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Fr. Tim’s Homily for December 31, 2017

Feast of the Holy Family-B

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Genesis 15:  1-6; 21:  1-3

Hebrews 11: 8, 11-12, 17-19

Luke 2: 22-40

 

A woman writes about a Christmas pageant that some children performed.  At the end, the angels and the shepherds and the wise men all exited the stage.  Joseph and Mary started to follow them, when suddenly Mary darted back to the manger, picked up the baby Jesus by the foot and then ran off the stage.

The woman said that scene inspired this thought:  that sometimes we can get so busy with Christmas activities that we can leave the Christ Child behind.  So the Church gives us several feast days following Christmas to help us reflect upon the great gift the world received at Bethlehem.

Our secular world was pretty much done celebrating Christmas at midnight on December 25.  But in the Church, the Christmas season just opened with the first Mass on Christmas Eve, and it is still going on.

This weekend we celebrate the Feast of the Holy Family of Jesus, Mary and Joseph.  Monday is New Year’s Day, which is not a holyday of obligation this year, and we celebrate the Solemnity of Mary, the Holy Mother of God.  Next weekend we celebrate the Feast of the Epiphany, with the coming of the Magi – the wise men.  And Monday, January 8, is the Feast of the Baptism of Jesus, which closes the Christmas season.

So the Church provides us with lots of opportunities to reflect upon the gift of our Savior.

The Scriptures today offer us two lessons that I would like to highlight.

The first one is that God always keeps His promises.

After Adam and Eve had sinned God promised to send a Savior.  The first reading, from the Book of Genesis, and the second reading, from the Letter to the Hebrews, tell us that as part of His plan, God promised Abraham that he would be the father of many nations.   And Abraham’s numerous descendants followed – all the way down to the Holy Family of Jesus, Mary and Joseph.  God keeps His promises.

In the Gospel today from Luke, we hear about Simeon who was “righteous and devout.”  God had promised Simeon that “he should not see death before he had seen the Christ of the Lord.”

Now picture this scene.  Here is Simeon, by now an old man, in the temple where he regularly was.  Through the front doors of the temple come Mary and Joseph and Baby Jesus, forty days after He was born in Bethlehem.  Being devout Jewish people, they followed the law and brought Jesus to the temple to present Him to the Lord.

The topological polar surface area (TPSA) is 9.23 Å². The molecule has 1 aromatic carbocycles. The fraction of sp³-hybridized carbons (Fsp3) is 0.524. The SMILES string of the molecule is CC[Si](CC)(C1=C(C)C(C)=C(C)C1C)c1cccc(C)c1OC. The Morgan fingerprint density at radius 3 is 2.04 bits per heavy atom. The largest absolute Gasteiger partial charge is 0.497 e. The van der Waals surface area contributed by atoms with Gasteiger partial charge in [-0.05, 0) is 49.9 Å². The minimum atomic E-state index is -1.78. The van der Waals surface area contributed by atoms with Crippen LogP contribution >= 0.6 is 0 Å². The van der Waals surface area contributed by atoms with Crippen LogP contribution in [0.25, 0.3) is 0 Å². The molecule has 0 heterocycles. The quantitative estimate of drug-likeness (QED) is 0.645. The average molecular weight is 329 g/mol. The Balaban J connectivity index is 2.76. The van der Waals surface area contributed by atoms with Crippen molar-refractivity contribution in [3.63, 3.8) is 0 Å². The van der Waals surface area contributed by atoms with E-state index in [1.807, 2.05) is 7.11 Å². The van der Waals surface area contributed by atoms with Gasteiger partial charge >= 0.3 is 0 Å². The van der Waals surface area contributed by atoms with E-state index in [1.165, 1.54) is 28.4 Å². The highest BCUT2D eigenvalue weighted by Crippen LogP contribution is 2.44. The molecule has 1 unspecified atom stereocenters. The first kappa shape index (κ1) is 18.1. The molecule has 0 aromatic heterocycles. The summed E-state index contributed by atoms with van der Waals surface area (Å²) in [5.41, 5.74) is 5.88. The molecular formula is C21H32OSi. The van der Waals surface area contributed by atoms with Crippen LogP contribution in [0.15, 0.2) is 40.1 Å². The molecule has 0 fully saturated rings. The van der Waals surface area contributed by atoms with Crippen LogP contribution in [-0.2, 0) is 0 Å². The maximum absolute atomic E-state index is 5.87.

Simeon saw them, and he went over to Mary and Joseph and asked, “May I hold your Baby?”  And Simeon knew who it was that he was holding.  This was the Christ, the Anointed One, the Messiah.

That was a very tender moment:  the old man Simeon holding the Baby Jesus in the presence of Mary and Joseph.  I think of that scene so often when I baptize a baby and then afterwards the parents ask me to hold their child.

Simeon knew that God had been faithful to him.

God keeps His promises.

The second lesson follows:  God does not always promise us a rose garden.

Simeon then said to Mary, “This child is destined for the fall and rise of many in Israel.”  In other words, “Dear Mother, a sword of sorrow will pierce your heart.”

Imagine a priest or a deacon saying that to you on the day of your child’s Baptism.

The very same Jesus who was born in Bethlehem is the very same Jesus who died upon the cross for us.

Still, God keeps His promises, but His promises do not always lead to a rose garden.

Jesus did not receive a rose garden either.  Instead He was given the Garden of Gethsemane:  the garden of blood, sweat and tears.  But it would lead to His resurrection.  There is a manger in our faith, and there is a cross in our faith.  Still, God keeps His promises.

Isaac Watts was born in 1674.  He was afflicted with a fever later on in life that left him as an invalid.  With deteriorating health and no hope of recovery, Isaac Watts penned the text for a Christmas carol that George Frideric Handel set to music:  “Joy to the World.”

Isaac Wattts still believed that God was faithful to him even when the pathway was not through a garden of roses.  But God was there with him.  And so, even in the midst of his illness, Isaac Watts could still write, “Joy to the world – the Lord is come!  Let earth receive her king.”

On this Feast of the Holy Family, we look at Jesus, Mary and Joseph.  And we want to be sure that we don’t leave the Christ Child behind in all of our holiday celebrating.

God keeps His promises, even though they do not always lead to a rose garden.  Still, God promises to be with us always, in the person of His divine Son, Jesus.

And that guarantee, brothers and sisters, should bring joy to us and “joy to the world.”